After recovering from two civil wars and economic instability Liberia is facing two new challenges, the effect of the Ebola crisis and the deficit in revenue due to the fall of international commodity prices.  As a result the country’s economic progress has been affected, but the government’s infrastructure programme and the growth in the service industry are indicators of quick recovery of the economy. The real GDP growth is estimated at 2.8 percent in 2016 from 0.4 percent in 2015. It is also estimated that the trend for global demand of commodities will remain unchanged overtime in spite of the decline in their prices in 2014-2015. There is no doubt that the global demand for natural resources, the different government economic development programmes, the NHA programme for affordable homes, improvement in doing business environment and fiscal incentives to encourage investments and develop the private sector, are all indicators of opportunities in housing development in Liberia. The country is rich in natural resources and has also been intensifying its exploration for offshore oil.  Its geographic and historical context, given its slave history, also makes it a very attractive hub for the tourist industry. Infrastructure development projects, including road construction, port rehabilitation, the repair and expansion of the Mount Coffee Hydropower plant (with a maximum capacity of 80MW), and the construction of new heavy fuel power plants to improve  production of electricity  and boost growth in the manufacturing, and services, are all underway.

The challenges arising from the impact of Ebola crisis and the decline of commodity prices notwithstanding, Liberia’s ambitious programme to attain a middle income status by year 2030 creates the context for very real housing investment opportunities.  The different government development programmes and the efforts of the government in improving business environments, the results of which can be measured by the position of the country as well as the rate of urbanisation (49.7 percent), are indicators of opportunities for the housing finance and housing development sectors.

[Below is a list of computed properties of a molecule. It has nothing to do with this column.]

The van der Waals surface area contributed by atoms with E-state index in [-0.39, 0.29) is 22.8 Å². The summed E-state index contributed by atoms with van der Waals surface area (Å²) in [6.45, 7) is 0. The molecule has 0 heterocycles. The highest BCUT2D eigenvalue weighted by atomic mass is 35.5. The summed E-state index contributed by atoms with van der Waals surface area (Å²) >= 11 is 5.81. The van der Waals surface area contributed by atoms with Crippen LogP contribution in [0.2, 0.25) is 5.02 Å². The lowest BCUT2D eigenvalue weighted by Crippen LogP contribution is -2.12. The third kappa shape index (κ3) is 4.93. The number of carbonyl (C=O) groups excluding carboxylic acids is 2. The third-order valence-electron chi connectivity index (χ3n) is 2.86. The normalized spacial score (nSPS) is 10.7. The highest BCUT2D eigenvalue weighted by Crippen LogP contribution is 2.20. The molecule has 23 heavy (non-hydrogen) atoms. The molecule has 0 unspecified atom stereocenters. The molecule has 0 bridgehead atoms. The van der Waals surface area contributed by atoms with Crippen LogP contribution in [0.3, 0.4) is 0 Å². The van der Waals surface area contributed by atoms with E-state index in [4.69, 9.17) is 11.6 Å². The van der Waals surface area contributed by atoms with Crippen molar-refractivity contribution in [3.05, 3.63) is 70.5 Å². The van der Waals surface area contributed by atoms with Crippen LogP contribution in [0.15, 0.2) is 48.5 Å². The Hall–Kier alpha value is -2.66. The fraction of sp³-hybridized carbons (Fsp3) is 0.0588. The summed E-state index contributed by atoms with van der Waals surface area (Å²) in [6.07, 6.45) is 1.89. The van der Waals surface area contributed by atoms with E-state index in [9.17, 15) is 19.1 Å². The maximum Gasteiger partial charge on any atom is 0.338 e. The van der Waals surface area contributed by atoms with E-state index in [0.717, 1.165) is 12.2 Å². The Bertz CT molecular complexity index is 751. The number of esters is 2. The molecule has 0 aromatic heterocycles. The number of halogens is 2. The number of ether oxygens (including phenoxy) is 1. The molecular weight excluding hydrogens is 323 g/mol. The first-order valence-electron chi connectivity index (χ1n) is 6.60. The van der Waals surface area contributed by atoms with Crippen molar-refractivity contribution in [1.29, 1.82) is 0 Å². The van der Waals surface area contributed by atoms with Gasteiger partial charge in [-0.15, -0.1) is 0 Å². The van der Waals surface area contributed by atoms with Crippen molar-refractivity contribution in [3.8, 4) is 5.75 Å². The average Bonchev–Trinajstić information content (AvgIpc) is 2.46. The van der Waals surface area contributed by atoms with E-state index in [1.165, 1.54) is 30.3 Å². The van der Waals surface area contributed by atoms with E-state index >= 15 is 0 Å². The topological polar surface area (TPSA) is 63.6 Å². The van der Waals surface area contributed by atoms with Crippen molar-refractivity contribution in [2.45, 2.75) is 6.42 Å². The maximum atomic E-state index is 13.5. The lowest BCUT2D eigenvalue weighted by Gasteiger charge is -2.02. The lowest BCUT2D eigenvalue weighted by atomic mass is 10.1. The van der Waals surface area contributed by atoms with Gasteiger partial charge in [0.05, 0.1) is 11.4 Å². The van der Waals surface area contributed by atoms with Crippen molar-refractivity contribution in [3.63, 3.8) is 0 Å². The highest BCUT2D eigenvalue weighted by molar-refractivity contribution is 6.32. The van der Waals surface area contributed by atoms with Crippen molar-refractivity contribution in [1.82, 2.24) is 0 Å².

African Economic Outlook, Liberia 2016

Akpa, E.K. The size Distribution of Income in Liberia (Ministry of Finance, Monrovia, Liberia)

Central Bank of Liberia   Policy Statement 2015-09-20

Central Bank of Liberia Annual Report 2015

Kwanue, C Y, 2014 National Housing Policy in Sight, March, 26 2014

Liberia Housing Profile UN Habitat 2014

Liberia Institute of Statistics and Geo-Information Services (LISGIS), 2011 Report on the Liberia Labour Force Survey 2010: February 2011

Liberia Institute of Statistics and Geo-Information Services (LISGIS), Household Income and Expenditure Survey 2014-2015

Liberia Low Income Housing Development Plan: Presented by Robert S. Bestman, Assistant Minister for Urban Affairs

National Housing Authority, 2012 Program for the Construction of 5000 Affordable Housing Units and Creation of Homeownership and Mortgage for Low to Middle Income Earners. Monrovia, Liberia, June 2012

World Bank, Doing Business Report 2016

World Development Indicators 2015